For the first time in Iceland’s modern history, the island country has recorded its first ever fatal police shooting, the Los Angeles Times reported Monday
The deadly shooting happened early Monday morning .in a shootout between police and a man who was allegedly firing at cars from his apartment window.
Two police officers were hurt but those injuries were not serious, police said.
Police first received a call for help at 5 a.m. from neighbors. The suspect is described as a 59-year-old man from eastern Reykjavik. He was rushed to the hospital where he was died of his wounds.
"Police regret this incident and would like to extend their condolences to the family of the man," Icelandic Police Chief Haraldur Johannessen told reporters in Reykjavik.
Police in Iceland very rarely use guns. Most officers are not armed. The police officers who killed the suspect were part of a special tactical unit that does carry guns. This is the first fatality in more than 200 years since Iceland gained its independence from Denmark.
Iceland has a population of 321,000. By comparison, the city of San Francisco has a population more than twice that size.
High gun ownership
Iceland had one of the lowest crime rates in the world and it also has a high gun ownership rate. There are about 90,000 guns registered in the country, or a little more than one gun for every four residents. GunPolicy.org reports that Iceland ranks 15th in the world in per capita gun ownership.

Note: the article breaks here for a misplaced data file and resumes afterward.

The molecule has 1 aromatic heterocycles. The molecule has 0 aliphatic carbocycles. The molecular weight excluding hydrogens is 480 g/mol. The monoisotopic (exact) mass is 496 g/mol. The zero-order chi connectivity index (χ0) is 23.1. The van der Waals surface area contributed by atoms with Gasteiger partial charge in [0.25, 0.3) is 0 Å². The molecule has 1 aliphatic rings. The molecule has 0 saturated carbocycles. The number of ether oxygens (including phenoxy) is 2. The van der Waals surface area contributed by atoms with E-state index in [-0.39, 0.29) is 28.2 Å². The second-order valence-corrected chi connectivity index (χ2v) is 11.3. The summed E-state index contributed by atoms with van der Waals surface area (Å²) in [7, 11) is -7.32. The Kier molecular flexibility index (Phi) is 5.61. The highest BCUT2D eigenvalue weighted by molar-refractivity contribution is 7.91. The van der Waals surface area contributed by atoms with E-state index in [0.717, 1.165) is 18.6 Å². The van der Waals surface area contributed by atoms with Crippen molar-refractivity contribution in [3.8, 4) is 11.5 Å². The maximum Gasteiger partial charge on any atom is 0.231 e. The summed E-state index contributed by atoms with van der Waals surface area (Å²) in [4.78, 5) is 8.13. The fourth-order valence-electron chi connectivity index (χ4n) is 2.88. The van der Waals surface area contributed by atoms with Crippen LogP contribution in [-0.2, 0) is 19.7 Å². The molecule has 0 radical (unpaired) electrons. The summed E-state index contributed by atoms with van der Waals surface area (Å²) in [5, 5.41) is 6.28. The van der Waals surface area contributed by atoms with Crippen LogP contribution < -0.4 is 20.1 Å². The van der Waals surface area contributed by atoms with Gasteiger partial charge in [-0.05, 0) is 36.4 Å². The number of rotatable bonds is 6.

The LA Times notes that 97% of the residents of Iceland identify themselves as part of the middle class. Andrew Clark of Boston's Suffolk University Law School, the author-researcher of a BBC crime study, suggested that the absence of class distinctions may explain the low incidence of violent crime. But Clark also noted that unlike the US, being able to acquire a gun in Iceland involved a more rigorous system of checks, including a medical examination of the applicant and a written test.
The BBC report entitled “Why is violent crime so rare in Iceland?” The reporter wrote, “Frankly, there is no perfect answer as to why Iceland has one of the lowest violent crime rates in the world.”
Iceland immigration, gun laws and crime rates
Neither the BBC nor the LA Times story touched on Iceland’s very strict immigration policy and how that may impact crime. Since it is an island country, Iceland is able to more easily enforce its immigration laws than most other countries.
In an article on how to immigrate to Iceland, Ehow notes, “Some say Iceland's immigration laws are the strictest among Western Democratic societies. If you are not from another Nordic country, permanent residence may prove to be a challenge in Iceland. “
But before you hire a lawyer to fight to immigrate to Iceland, the country is not without its problems. Iceland's low crime rate apparently hasn't done much to cheer up the country. A study earlier this year by the Organization for Economic Cooperation and Development found that Iceland had the highest rate of antidepressant use of any country in the world ,with nearly one in ten of the population on medication to treat depression.
Gun ownership, crime, culture and immigration debate
The story of Iceland’s first fatal police shooting in modern history will undoubtedly shed light on gun policy and on how Iceland has been able to maintain a low crime rate and high gun ownership.